St. Ignatius Jacobite Syriac Orthodox Church, San Diego
Tax Exempt 501(c)(3) Charity Organization / Church 170(b)(1)(A)(1) - 46-0822098
His Holiness Moran Mor Ignatius Aphrem II Karim
Consecrated on May 29, 2014 as 123rd successor of St. Peter
The Patriarch of the Universal Syrian Orthodox Church
Welcome to St. Ignatius Jacobite Syriac Christian Church of San Diego, CA
We invite you to come and enjoy Jacobite Syriac Holy Mass on every 1st Saturday of the month.
Feel free to share your comments in our online guest book. Our Holy Mass is conducted in either Malayalam or Aramic-Syriac or English, and we'd like to take this opportunity to invite you to one of our monthly services. You can reach out to one of our Priests or Bishop.
We hope you and your family would find our Jacobite Syriac Orthodox Holy Mass to be an exceptional spiritual experience that takes you back a couple of millennia to the 1st century AD when our church service was set up in Aramic-Syriac, the language that was spoken by Jesus and his disciples.
Just in case you do not have time to come over to our next service you could make an online prayer request.
May God Bless You
St. Ignatius Jacobite Syriac Orthodox Church
San Diego, CA
Our Patron Saint: St. Ignatius
Apostle St. Peter himself appointed St. Ignatius as the Bishop to the see of Antioch as mentioned in writings of Theodoret of Cyrus (an influential author, theologian and Bishop of Cyrus from AD 423 to 457). Later St. Ignatius became the Patriarch of Antioch succeeding St. Peter and St. Evodius.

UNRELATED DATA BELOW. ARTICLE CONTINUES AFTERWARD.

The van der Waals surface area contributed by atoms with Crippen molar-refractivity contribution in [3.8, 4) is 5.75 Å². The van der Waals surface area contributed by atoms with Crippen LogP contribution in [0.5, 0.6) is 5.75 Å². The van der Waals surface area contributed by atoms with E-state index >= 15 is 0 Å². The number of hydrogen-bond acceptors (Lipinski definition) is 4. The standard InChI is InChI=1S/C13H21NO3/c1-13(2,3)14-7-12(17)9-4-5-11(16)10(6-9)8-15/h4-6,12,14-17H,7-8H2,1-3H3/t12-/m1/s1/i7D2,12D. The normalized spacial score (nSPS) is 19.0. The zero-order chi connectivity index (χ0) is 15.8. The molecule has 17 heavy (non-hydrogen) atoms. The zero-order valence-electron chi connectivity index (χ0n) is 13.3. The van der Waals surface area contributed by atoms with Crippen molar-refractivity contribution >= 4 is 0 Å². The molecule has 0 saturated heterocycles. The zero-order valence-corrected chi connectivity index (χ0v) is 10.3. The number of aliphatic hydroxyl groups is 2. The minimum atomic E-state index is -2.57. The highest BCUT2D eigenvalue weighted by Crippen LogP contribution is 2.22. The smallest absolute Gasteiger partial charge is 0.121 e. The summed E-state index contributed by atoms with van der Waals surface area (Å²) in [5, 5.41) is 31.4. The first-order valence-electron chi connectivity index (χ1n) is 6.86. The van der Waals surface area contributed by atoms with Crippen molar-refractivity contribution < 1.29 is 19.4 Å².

It was St. Ignatius who first used the word Catholic Church to represent the universal / complete / whole Church, in his letter to Smyrnaeans.
"Wherever the bishop appears, there let the people be; as wherever Jesus Christ is, there is the Catholic Church. It is not lawful to baptize or give communion without the consent of the bishop. On the other hand, whatever has his approval is pleasing to God. Thus, whatever is done will be safe and valid." — Letter to the Smyrnaeans 8, J.R. Willis translation.
It is believed that St. Ignatius was arrested on the charge of denying Roman gods, and was taken from Antioch to Rome. On that last trip he met leaders of local churches, at nearly every stop and with the help of a scribe he wrote seven letters and here is an extract from one among them.
Extracts from Letter to Romans
"I am writing to all the Churches and I enjoin all, that I am dying willingly for God's sake, if only you do not prevent it. I beg you, do not do me an untimely kindness.
Allow me to be eaten by the beasts, which is my way of reaching to God.
I am God's wheat, and I am to be ground by the teeth of wild beasts, so that I may become the pure bread of Christ."
Martyrdom & Burial of the Remains of St. Ignatius
In Rome St. Ignatius was sentenced to be thrown to the lions in the Colosseum (Flavian Amphitheater), and a Chronicle by Eusebius of Caesarea mentions that St. Ignatius was thrown to the loins in 11th year of Trajan, which is 108 AD.
After his execution at the Colosseum, believers of Universal (Catholic) Church in Rome, buried the remains of St. Ignatius underground where St. Peter's Basilica stands today and the tomb of St.Ignatius of Antioch can be found in the list of tombs in Vatican grotto.